How to Make Letters of the Alphabet Cards for Preschoolers
A set of alphabet cards is a great addition to a shelf stocked with puzzles and small manipulatives. Kids can count and 'shuffle', and sort and stack the cards. They can even 'spell' words as they become familiar with letters and their sounds.
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Kids often get excited when they recognize a letter in their name, or point out a familiar letter in a story book. They also feel a sense of accomplishment when they easily recite a sequence of letters such as A-B-C.
Does your preschooler have a favorite letter? Is it a letter in his or her name?
These simple alphabet cards are perfect for your beginning reader or any child who likes exploring letters of the alphabet during independent play.
DIY letters of the alphabet cards
This set of cards is easy to make with cardboard and a permanent marker or self-adhesive letters. The cards can be laminated for durability.
Keep the cards accessible on a shelf so kids can engage in child-led activities. This type of independent play supports kids early language skills.
- white cardboard
- self-adhesive numbers or black marker
1. Cut 26 cards from the white cardboard.
Our cards measure approximately 4 in. (10 cm) square.
2. Apply self-adhesive upper case letters.
Add lower case letters next to the upper case letters on each card if preferred, or make a separate set of lower case letters.
Laminate with contact paper for durability.
Experiment with letter sounds to make words.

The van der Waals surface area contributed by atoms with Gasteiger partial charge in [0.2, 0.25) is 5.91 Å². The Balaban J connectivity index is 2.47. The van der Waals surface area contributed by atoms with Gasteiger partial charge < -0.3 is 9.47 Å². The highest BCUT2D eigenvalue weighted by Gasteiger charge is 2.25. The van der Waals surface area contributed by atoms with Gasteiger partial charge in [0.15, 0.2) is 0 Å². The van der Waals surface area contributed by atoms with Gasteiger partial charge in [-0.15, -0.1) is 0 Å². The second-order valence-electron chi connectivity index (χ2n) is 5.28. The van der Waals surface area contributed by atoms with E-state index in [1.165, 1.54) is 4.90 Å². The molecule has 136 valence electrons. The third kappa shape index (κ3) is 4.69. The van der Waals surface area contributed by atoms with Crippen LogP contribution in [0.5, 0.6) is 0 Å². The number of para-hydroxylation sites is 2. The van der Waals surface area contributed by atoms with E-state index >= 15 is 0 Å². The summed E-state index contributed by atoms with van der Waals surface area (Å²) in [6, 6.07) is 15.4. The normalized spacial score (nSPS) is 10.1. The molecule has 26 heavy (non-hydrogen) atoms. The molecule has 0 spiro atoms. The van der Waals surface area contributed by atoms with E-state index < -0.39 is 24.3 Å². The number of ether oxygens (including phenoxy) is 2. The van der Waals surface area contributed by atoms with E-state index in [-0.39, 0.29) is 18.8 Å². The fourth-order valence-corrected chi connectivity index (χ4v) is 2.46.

Alphabet cards are easy to make, easy for kids to use, and promote hands-on exploration of the letters of the alphabet during free play and quiet times.
While this alphabet is black and white for clarity and simplicity, here are some colorful options for making letters of the alphabet.
- Print letters on sticky notes for activities from Teach Me Mommy.
- Laminate these printable letter cards from Artsy Momma.
- Print out some alphabet coloring pages from Life Over C's.
Learning through play
1. Sequencing game
- Create a sequence with one or more missing letters. For example, find the missing letter in this example: A-B-?-D
2. Memory game
- Place the letter which begins the sequence face up on the table. Place the remaining letters face down on the table.
- Turn over a letter: if it is the letter that follows the revealed letter place it next to this letter; if not, turn it over.
- Continue until all the letters in the sequence have been found and placed face-up in order on the table.
3. Independent play
- Place cards where they are easily accessible for kids during independent play to promote visual reinforcement of, and hands-on interaction with, the letters of the alphabet.
Literacy Pinterest board.